Bishop Family Crest, Coat of Arms and Name History
Don’t know which Coat of Arms is yours?
We can do a genealogical research. Find out the exact history of your family!Learn More
Origins of Name:
The Bishop surname has Latin origins stemming from the Greek word ‘episkopos’ which means overseer. The Old English word ‘biscop’ meaning bishop is a derivation from episkopos. Since the 4th Century, early Christianity would make use of this word, bishop was given as a title to someone who was an overseer of the local Christian community. This title would eventually loan itself to almost all of Europe. France using évêque, Spanish obispo , Italian vescovo,, German Bischof, Russian yepiskop, , and more, all of which translates to Bishop. However, it must be noted that the surname did not refer to an actual bishop.
The first instance of it being used as a surname is an occupational one as well as one used to describe someone. A person who worked in the house of a bishop assumed the surname, a person who resembled a bishop in appearance bore the surname, and it was also used as a nickname for someone who acted in theatre productions and played the part of a bishop. A very common custom in the Middle Ages in England consisted of a boy being chosen to parody a real bishop. The boy bishop was elected on December 6 during the feast of Saint Nicholas, the patron saint of children. This activity could also be a possible source source for someone with the surname.
More common variations are:
Bishopp, Bishope, Bischop, Bishopi, Bishiop, Bishoop, Bishoup, Bishopw, Bishoip, Bishp
The first recorded instance of the surname Bishop is Lefwinus Bissop recorded in the Pipe Rolls in 1166 of Nottingham, England. Thurstan le Byssop was recorded in Essex county in 1240.
Bishop is the 270th most common surname in Great Britain. The highest concentrations are in Leeds, Isle of Wight, Lincolnshire, Cheshire, and Shropshire.
Berchtoldus Episcopus was recorded in Oberweiler, Germany in 1296. Haintz der Pischoffer was recorded in Tiefenbach, Germany in 1396.
130,000 in the United States
28,000 in England
17,000 in Nigeria
11,000 in Canada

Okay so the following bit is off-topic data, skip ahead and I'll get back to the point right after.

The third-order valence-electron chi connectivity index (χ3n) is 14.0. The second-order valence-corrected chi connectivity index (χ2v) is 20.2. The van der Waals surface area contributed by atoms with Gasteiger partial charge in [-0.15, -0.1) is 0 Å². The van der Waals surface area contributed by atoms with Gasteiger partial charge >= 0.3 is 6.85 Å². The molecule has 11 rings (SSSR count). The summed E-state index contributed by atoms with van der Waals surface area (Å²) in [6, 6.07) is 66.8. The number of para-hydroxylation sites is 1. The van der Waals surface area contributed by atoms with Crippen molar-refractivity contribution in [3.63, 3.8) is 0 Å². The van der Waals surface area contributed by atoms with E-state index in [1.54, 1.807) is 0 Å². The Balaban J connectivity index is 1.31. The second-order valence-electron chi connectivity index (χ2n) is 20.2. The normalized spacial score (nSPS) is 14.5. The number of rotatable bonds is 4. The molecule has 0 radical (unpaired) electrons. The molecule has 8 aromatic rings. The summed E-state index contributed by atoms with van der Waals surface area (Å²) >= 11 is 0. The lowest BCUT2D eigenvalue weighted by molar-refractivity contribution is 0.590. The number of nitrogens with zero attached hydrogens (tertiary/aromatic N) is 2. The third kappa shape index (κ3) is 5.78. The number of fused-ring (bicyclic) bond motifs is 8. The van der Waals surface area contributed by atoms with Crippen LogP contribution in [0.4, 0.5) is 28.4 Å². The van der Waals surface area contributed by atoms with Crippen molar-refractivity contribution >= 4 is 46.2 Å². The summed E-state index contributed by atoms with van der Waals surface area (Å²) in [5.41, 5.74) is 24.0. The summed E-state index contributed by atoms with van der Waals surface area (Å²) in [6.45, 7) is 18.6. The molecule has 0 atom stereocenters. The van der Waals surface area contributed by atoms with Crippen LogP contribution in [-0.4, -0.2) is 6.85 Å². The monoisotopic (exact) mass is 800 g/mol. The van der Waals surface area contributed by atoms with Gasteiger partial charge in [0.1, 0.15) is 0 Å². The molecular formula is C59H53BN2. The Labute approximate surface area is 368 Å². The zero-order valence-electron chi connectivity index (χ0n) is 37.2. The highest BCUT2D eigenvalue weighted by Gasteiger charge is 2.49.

11,000 in Australia
7,000 in South Africa
Arthur Ernest Bishop (1917). Australian inventor
Bernice Pauahi Bishop (1831), Princess of the Kamehameha dynasty
Bridget Bishop (1632), the first woman ever sentenced to death and killed for witchcraft in 1692 during the Salem witchcraft trials
Charles Reed Bishop (1822), American businessman
Elizabeth Bishop (1911), American writer and poet
Henry Bishop (1611), English postmaster general
Henry Rowley Bishop (1786), English musical composer
Katharine Bishop (1889), co-discoveror of Vitamin E
Max Bishop (1889), American baseball player
Morris Bishop (1893), American scholar
Richard M. Bishop (1812), American politician
Sherman C. Bishop (1887), American herpetologist and arachnologist
Blazons & Genealogy Notes
1) (Anthony Bishop, Oxhill, co. Warwick, grandson of George Bishop of the same place, and son of John Bishop, of Brayles, Har. MSS.). Ar. on a bend gu. cottised sa. three bezants.
2) (Dorsetshire and Somersetshire). (Norfolk). Ar. on a bend cottised gu. three bezants. Crest—An eagle’s head erased party per fesse or and gu. beaked of the last.
3) (Evesham, co. Worcester). Ar. on a bend gu. cottised sa. three bezants. Crest—Out of a mural crown ar. a griffin’s head sa. beaked or.
4) (Crediton, co. Devon). Gu. three lozenges ar. each charged with a pheon sa.
5) (Devonshire. Visit. 1562). (Chalcombe, Dorset). Gu. three lozenges ar. each charged with an eagle displ. of the field.
6) Ar. on a bend gu. betw. two demi lions ramp. sa. three lozenges vair.
7) (Bristol, co. Somerset). Erm. on a bend cottised gu. three bezants. Crest—A griffin sejant ar. resting the dexter claw on an escutcheon also ar.